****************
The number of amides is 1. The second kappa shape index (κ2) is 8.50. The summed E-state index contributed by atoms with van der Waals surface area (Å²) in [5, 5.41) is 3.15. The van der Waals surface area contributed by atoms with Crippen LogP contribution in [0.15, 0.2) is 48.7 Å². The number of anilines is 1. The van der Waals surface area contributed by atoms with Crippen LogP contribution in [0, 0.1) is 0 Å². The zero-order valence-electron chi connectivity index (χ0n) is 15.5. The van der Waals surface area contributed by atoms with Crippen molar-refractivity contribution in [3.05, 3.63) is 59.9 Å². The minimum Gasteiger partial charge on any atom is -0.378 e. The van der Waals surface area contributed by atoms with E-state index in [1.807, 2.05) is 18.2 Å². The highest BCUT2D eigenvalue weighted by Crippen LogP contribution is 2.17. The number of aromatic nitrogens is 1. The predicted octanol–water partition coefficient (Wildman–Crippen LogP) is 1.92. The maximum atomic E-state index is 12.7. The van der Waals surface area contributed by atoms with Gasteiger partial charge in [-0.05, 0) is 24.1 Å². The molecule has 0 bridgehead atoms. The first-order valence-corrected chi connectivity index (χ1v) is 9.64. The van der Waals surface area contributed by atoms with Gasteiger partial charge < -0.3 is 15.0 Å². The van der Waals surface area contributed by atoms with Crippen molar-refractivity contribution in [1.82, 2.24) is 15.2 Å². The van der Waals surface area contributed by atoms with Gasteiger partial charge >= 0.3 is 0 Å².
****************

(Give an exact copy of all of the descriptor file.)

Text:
The number of amides is 1. The second kappa shape index (κ2) is 8.50. The summed E-state index contributed by atoms with van der Waals surface area (Å²) in [5, 5.41) is 3.15. The van der Waals surface area contributed by atoms with Crippen LogP contribution in [0.15, 0.2) is 48.7 Å². The number of anilines is 1. The van der Waals surface area contributed by atoms with Crippen LogP contribution in [0, 0.1) is 0 Å². The zero-order valence-electron chi connectivity index (χ0n) is 15.5. The van der Waals surface area contributed by atoms with Crippen molar-refractivity contribution in [3.05, 3.63) is 59.9 Å². The minimum Gasteiger partial charge on any atom is -0.378 e. The van der Waals surface area contributed by atoms with E-state index in [1.807, 2.05) is 18.2 Å². The highest BCUT2D eigenvalue weighted by Crippen LogP contribution is 2.17. The number of aromatic nitrogens is 1. The predicted octanol–water partition coefficient (Wildman–Crippen LogP) is 1.92. The maximum atomic E-state index is 12.7. The van der Waals surface area contributed by atoms with Gasteiger partial charge in [-0.05, 0) is 24.1 Å². The molecule has 0 bridgehead atoms. The first-order valence-corrected chi connectivity index (χ1v) is 9.64. The van der Waals surface area contributed by atoms with Gasteiger partial charge < -0.3 is 15.0 Å². The van der Waals surface area contributed by atoms with Crippen molar-refractivity contribution in [1.82, 2.24) is 15.2 Å². The van der Waals surface area contributed by atoms with Gasteiger partial charge >= 0.3 is 0 Å².